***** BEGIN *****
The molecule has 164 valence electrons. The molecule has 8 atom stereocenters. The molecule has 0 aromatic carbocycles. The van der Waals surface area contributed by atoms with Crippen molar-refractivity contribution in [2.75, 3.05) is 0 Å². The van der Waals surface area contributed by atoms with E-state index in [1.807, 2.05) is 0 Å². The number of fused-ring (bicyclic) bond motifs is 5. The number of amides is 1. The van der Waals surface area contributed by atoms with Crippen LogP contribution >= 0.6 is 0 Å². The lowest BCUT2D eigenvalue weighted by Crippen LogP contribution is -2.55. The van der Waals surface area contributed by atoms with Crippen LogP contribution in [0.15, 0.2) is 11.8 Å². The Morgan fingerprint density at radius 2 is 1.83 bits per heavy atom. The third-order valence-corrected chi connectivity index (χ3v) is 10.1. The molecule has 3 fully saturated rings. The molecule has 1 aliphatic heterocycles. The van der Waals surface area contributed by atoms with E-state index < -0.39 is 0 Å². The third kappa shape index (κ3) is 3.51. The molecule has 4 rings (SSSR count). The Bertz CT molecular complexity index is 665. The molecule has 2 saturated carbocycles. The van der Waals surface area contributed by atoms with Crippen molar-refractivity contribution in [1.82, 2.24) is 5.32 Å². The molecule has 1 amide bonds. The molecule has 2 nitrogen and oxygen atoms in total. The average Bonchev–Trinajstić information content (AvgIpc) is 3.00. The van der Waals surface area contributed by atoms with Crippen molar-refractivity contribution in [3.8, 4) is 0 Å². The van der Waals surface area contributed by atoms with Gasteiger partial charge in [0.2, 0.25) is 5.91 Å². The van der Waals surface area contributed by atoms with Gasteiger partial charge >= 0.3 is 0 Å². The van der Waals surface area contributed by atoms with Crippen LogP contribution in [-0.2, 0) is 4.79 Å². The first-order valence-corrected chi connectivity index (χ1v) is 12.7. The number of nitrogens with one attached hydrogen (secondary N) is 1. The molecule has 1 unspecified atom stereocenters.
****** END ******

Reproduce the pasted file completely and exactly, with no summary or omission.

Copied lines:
The molecule has 164 valence electrons. The molecule has 8 atom stereocenters. The molecule has 0 aromatic carbocycles. The van der Waals surface area contributed by atoms with Crippen molar-refractivity contribution in [2.75, 3.05) is 0 Å². The van der Waals surface area contributed by atoms with E-state index in [1.807, 2.05) is 0 Å². The number of fused-ring (bicyclic) bond motifs is 5. The number of amides is 1. The van der Waals surface area contributed by atoms with Crippen LogP contribution >= 0.6 is 0 Å². The lowest BCUT2D eigenvalue weighted by Crippen LogP contribution is -2.55. The van der Waals surface area contributed by atoms with Crippen LogP contribution in [0.15, 0.2) is 11.8 Å². The Morgan fingerprint density at radius 2 is 1.83 bits per heavy atom. The third-order valence-corrected chi connectivity index (χ3v) is 10.1. The molecule has 3 fully saturated rings. The molecule has 1 aliphatic heterocycles. The van der Waals surface area contributed by atoms with E-state index < -0.39 is 0 Å². The third kappa shape index (κ3) is 3.51. The molecule has 4 rings (SSSR count). The Bertz CT molecular complexity index is 665. The molecule has 2 saturated carbocycles. The van der Waals surface area contributed by atoms with Crippen molar-refractivity contribution in [1.82, 2.24) is 5.32 Å². The molecule has 1 amide bonds. The molecule has 2 nitrogen and oxygen atoms in total. The average Bonchev–Trinajstić information content (AvgIpc) is 3.00. The van der Waals surface area contributed by atoms with Crippen molar-refractivity contribution in [3.8, 4) is 0 Å². The van der Waals surface area contributed by atoms with Gasteiger partial charge in [0.2, 0.25) is 5.91 Å². The van der Waals surface area contributed by atoms with Gasteiger partial charge >= 0.3 is 0 Å². The van der Waals surface area contributed by atoms with Crippen LogP contribution in [-0.2, 0) is 4.79 Å². The first-order valence-corrected chi connectivity index (χ1v) is 12.7. The number of nitrogens with one attached hydrogen (secondary N) is 1. The molecule has 1 unspecified atom stereocenters.